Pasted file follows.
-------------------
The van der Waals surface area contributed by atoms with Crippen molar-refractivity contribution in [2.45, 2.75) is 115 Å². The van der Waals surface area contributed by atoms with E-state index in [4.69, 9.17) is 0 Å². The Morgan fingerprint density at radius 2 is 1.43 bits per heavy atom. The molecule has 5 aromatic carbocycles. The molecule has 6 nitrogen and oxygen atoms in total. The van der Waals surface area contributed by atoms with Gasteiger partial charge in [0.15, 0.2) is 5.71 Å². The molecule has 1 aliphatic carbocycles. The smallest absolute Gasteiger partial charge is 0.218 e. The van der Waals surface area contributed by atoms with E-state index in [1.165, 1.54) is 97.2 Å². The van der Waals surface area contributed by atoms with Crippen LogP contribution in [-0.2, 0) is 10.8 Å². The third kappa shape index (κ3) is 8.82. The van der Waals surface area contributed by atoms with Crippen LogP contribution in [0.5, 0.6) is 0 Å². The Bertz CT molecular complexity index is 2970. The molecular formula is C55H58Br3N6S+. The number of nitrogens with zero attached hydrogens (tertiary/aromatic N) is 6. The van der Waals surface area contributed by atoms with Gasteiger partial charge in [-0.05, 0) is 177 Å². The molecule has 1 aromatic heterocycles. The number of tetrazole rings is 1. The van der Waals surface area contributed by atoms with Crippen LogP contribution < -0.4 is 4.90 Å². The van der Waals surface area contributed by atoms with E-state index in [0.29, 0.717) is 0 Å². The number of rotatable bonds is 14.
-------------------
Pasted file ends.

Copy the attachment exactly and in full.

The van der Waals surface area contributed by atoms with Crippen molar-refractivity contribution in [2.45, 2.75) is 115 Å². The van der Waals surface area contributed by atoms with E-state index in [4.69, 9.17) is 0 Å². The Morgan fingerprint density at radius 2 is 1.43 bits per heavy atom. The molecule has 5 aromatic carbocycles. The molecule has 6 nitrogen and oxygen atoms in total. The van der Waals surface area contributed by atoms with Gasteiger partial charge in [0.15, 0.2) is 5.71 Å². The molecule has 1 aliphatic carbocycles. The smallest absolute Gasteiger partial charge is 0.218 e. The van der Waals surface area contributed by atoms with E-state index in [1.165, 1.54) is 97.2 Å². The van der Waals surface area contributed by atoms with Crippen LogP contribution in [-0.2, 0) is 10.8 Å². The third kappa shape index (κ3) is 8.82. The van der Waals surface area contributed by atoms with Crippen LogP contribution in [0.5, 0.6) is 0 Å². The Bertz CT molecular complexity index is 2970. The molecular formula is C55H58Br3N6S+. The number of nitrogens with zero attached hydrogens (tertiary/aromatic N) is 6. The van der Waals surface area contributed by atoms with Gasteiger partial charge in [-0.05, 0) is 177 Å². The molecule has 1 aromatic heterocycles. The number of tetrazole rings is 1. The van der Waals surface area contributed by atoms with Crippen LogP contribution < -0.4 is 4.90 Å². The van der Waals surface area contributed by atoms with E-state index in [0.29, 0.717) is 0 Å². The number of rotatable bonds is 14.